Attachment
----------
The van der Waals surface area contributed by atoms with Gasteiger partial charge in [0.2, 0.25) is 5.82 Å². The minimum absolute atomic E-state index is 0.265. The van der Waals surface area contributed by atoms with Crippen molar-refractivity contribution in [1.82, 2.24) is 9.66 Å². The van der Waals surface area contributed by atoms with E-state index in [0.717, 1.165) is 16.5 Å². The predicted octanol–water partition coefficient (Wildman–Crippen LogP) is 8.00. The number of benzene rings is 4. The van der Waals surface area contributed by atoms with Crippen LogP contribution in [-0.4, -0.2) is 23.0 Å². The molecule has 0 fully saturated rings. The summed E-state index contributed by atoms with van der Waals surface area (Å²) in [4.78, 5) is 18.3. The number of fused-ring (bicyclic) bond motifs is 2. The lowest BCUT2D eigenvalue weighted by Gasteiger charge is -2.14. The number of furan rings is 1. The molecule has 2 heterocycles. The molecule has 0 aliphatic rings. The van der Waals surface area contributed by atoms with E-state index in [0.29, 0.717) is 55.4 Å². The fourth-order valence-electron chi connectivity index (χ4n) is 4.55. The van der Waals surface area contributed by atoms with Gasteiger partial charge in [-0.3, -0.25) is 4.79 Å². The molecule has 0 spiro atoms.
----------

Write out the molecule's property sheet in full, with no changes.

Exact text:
The van der Waals surface area contributed by atoms with Gasteiger partial charge in [0.2, 0.25) is 5.82 Å². The minimum absolute atomic E-state index is 0.265. The van der Waals surface area contributed by atoms with Crippen molar-refractivity contribution in [1.82, 2.24) is 9.66 Å². The van der Waals surface area contributed by atoms with E-state index in [0.717, 1.165) is 16.5 Å². The predicted octanol–water partition coefficient (Wildman–Crippen LogP) is 8.00. The number of benzene rings is 4. The van der Waals surface area contributed by atoms with Crippen LogP contribution in [-0.4, -0.2) is 23.0 Å². The molecule has 0 fully saturated rings. The summed E-state index contributed by atoms with van der Waals surface area (Å²) in [4.78, 5) is 18.3. The number of fused-ring (bicyclic) bond motifs is 2. The lowest BCUT2D eigenvalue weighted by Gasteiger charge is -2.14. The number of furan rings is 1. The molecule has 2 heterocycles. The molecule has 0 aliphatic rings. The van der Waals surface area contributed by atoms with E-state index in [0.29, 0.717) is 55.4 Å². The fourth-order valence-electron chi connectivity index (χ4n) is 4.55. The van der Waals surface area contributed by atoms with Gasteiger partial charge in [-0.3, -0.25) is 4.79 Å². The molecule has 0 spiro atoms.